The Liberty Incident

Exculpatory evidence supporting a mistaken attack

In addition to the VQ2 voice materials that I contend support a case for a mistaken attack on the USS Liberty by Israeli forces on June 8, 1967, the following discussion is germane to my argument that the erroneous attack was carried out by the Israelis in the heat of battle. Much of my counter-argument is based on the Jim Ennes' narrative in his book, Assault on the Liberty (Random House, NY, 1979), and my experience that includes 20 years of naval service. Ennes says he and the Liberty crew are convinced the Israelis deliberately attacked the ship. He further argues that certain high-level US Government officials colluded with the Israelis to hide the intentional attack. His argument does not hold up to scrutiny.

First, to defend my hypothesis of an accidental attack one must consider the psychological frame of mind of the Israeli warriors. For most of them this was their first real test in war. Their fathers before them craved out the State of Israel under constant wartime pressure from the Arab states before and after 1948. Now the sons were being challenged to defend the nation. Apparently, they could expect no help from the United States, if Israel initiated the attacks. President Johnson said as much (see Ennes, p. 210).

For weeks and months before June 1967, the leaders of the Arab states in Cairo, Damascus, and Amman publicly threatened coordinated annihilation of Israel. By May 1967, taking the threats seriously, the Israeli leaders devised a battle plan that incorporated a preemptive attack to wipe out the Arab military forces in Egypt in one felt swoop, with subsequent follow-on attacks on the Syrians and Jordanians. Everything depended on this new generation, "sabra," the youth of Israel. The sabras must defend their nation, they were told. This was a war of survival. Their very lives and the lives of their families and the future of Israel depended on them!

Add to the above picture, the Israelis now being in their third day of war when the hapless Liberty arrives in the East Med. The sabras were attacking every Arab military target in their gunsights, and were doing a complete job. Along comes a slow moving ship toward the Israeli coast from the direction of Port Said, Egypt. An early morning Israeli airborne reconnaissance mission (Noratlas aircraft discussed below) is flown over the ship. As it turns out, the Liberty is not identified by the Israelis as she continues to steam toward Israel (see reasons discussed below).

Nobody knew the identity and function of this mystery ship, and that includes some US naval authorities in the Mediterranean. For example, senior officials on the USS Saratoga, operating near Crete, referred to the Liberty as the USNS Liberty, a civilian-manned contract ship (see Ennes, p. 75, footnote 4). Further, those authorities who knew did not know the precise location of the Liberty in the war zone off the coast of El Arish, Egypt. Additionally, our VQ crew had no idea of the Liberty's presence that fateful day.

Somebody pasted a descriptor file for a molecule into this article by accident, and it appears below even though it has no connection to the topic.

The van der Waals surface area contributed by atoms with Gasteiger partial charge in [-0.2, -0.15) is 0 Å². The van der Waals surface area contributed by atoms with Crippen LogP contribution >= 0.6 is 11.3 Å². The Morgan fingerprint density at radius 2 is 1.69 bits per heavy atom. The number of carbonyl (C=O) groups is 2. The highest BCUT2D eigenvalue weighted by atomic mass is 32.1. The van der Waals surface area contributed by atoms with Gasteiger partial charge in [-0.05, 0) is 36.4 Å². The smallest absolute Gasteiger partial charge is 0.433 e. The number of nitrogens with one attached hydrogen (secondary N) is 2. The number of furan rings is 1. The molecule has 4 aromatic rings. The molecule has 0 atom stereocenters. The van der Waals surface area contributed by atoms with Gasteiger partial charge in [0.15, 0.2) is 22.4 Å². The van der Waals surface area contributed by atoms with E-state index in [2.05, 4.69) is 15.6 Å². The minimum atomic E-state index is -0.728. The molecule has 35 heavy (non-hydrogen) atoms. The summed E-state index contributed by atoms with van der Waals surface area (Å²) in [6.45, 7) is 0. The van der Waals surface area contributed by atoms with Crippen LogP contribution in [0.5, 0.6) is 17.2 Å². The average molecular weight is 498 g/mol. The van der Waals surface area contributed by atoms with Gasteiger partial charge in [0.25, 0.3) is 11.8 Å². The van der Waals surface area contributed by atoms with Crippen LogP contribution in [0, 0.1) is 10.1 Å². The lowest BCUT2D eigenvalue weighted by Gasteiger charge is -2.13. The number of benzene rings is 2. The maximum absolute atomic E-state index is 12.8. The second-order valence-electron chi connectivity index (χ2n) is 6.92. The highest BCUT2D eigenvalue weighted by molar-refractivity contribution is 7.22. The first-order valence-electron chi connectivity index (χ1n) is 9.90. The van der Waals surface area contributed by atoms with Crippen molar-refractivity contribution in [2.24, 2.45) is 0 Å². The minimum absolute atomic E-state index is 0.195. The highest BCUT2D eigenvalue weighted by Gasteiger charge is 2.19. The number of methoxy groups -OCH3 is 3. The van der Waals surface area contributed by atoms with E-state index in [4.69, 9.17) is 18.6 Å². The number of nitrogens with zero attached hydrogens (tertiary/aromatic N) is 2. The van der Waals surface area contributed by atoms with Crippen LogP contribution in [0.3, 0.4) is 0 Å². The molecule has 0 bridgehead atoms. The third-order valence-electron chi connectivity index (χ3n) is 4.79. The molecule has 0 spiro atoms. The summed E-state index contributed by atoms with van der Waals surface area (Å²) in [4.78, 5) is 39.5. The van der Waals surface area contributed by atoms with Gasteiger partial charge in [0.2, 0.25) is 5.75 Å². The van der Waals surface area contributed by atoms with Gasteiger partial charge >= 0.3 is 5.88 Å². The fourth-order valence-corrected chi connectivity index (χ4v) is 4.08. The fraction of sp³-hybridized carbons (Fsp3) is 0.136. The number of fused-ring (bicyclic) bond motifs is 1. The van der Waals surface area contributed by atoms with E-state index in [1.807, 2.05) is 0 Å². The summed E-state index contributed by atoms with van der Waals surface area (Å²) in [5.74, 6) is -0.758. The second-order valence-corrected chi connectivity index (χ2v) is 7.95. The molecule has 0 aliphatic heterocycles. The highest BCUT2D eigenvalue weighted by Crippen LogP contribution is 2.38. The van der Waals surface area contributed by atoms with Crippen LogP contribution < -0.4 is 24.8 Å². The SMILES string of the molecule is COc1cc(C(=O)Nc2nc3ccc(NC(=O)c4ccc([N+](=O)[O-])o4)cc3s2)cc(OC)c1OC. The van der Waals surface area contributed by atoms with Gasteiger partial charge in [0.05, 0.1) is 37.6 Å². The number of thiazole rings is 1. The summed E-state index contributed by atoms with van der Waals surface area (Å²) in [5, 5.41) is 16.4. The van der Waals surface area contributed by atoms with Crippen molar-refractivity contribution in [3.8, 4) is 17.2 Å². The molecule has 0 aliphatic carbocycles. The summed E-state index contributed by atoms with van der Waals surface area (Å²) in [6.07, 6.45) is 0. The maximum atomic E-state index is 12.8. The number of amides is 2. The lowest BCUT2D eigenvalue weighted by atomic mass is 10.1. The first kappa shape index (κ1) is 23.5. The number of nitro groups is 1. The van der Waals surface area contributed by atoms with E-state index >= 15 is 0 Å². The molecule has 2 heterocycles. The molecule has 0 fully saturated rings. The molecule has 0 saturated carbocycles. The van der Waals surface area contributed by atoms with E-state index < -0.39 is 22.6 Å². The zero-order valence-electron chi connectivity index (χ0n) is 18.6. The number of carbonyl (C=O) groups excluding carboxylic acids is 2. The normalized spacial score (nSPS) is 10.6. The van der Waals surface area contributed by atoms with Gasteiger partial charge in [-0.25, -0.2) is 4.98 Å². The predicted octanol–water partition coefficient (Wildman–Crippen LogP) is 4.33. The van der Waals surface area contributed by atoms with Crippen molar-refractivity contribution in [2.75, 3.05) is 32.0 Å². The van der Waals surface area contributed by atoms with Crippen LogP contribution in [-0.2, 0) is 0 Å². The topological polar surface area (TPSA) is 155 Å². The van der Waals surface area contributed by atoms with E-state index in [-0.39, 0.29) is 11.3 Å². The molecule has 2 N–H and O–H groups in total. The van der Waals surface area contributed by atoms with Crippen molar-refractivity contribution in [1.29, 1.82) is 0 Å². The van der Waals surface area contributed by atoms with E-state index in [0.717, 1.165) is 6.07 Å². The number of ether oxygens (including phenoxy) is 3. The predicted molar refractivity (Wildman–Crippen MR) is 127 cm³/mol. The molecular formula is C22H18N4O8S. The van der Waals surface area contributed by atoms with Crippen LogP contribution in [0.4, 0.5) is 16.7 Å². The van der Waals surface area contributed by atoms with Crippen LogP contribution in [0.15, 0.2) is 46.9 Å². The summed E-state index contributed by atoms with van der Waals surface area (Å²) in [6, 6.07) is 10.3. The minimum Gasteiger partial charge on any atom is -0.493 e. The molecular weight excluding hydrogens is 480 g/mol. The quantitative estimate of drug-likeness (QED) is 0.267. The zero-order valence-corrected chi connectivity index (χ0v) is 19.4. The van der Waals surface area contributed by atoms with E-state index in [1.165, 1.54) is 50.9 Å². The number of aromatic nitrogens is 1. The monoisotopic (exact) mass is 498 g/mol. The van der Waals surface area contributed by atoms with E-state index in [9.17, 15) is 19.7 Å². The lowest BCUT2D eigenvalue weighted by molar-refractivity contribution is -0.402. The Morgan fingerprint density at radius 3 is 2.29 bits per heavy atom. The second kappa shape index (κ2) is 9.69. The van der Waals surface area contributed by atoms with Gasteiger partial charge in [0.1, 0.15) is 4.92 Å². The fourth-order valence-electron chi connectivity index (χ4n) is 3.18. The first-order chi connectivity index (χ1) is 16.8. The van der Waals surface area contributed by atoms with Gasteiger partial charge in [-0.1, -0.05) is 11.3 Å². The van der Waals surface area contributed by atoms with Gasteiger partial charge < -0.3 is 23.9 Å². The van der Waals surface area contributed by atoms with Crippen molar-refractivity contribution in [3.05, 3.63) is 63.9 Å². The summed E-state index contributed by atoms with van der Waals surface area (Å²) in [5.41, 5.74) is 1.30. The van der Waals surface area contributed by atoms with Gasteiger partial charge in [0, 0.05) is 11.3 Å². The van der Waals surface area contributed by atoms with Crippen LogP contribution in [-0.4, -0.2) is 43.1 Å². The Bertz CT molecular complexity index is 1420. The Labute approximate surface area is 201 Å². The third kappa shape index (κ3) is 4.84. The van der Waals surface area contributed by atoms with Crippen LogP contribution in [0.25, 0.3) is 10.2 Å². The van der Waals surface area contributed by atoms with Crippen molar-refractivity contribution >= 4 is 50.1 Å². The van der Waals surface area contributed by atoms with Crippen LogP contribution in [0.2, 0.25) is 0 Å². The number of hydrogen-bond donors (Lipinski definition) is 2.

The track of the USS Liberty in the battle zone had to look ominous to the planners in the Israeli war room and the "pumped up" Israeli sabras. Just as our VQ2 mission commander was concerned about our safety on an ominous track on the June 5/6 night flight, the approach of the Liberty to El Arish must have appeared ominous to the Israelis as the vessel came toward them from Egypt. Moreover, as the Liberty passed Port Said close-in shore during the night of June 7/8 heading easterly, the crew reported seeing the sky around the city filled with smoke and fire. The Liberty was very close to the shore that morning, so close that a "little prop plane" could be seen every few moments skimming the sand dunes on the beach (see Ennes, p. 50).

Following the first Israeli reconnaissance morning flight by the flying boxcar (a Noratlas) at 080600 (local), the Liberty crew notices its flag is fouled. Besides, the flag was "dark with soot and badly tattered." It was replaced sometime after 080720 (local), well after this Noratlas reconnoitered the Liberty. The ship was barely in international waters (see Ennes, pp. 50-51).

One or more Israeli Noratlas aircraft overfly the Liberty at least six times between 081030 and 11245 (local) (see Ennes' narrative and sequence of events inside the cover of his book). After the overflight at 0600, the next overflight occurs at 1030. It was made at near masthead level, reminiscent of our VQ2 low level flights (explained below).

While I will concede it is likely this Noratlas crew observed the American flag, we have no way of actually knowing that fact, nor if identified, when the information reached the war room in Tel Aviv. We on the VQ2 EC121M did not hear any such reporting by radio; only later in the afternoon did we hear references to flag during the attacks.

Therefore, I must conclude that the report to Tel Aviv authorities was probably passed to the war room post facto. We have no idea what time any of the Noratlases recovered at home nor the time the intelligence information about the American flag was made available in the war room. I think it was probably during the MTB attack because the torpedo boats halted their attacks when they could have finished off the Liberty.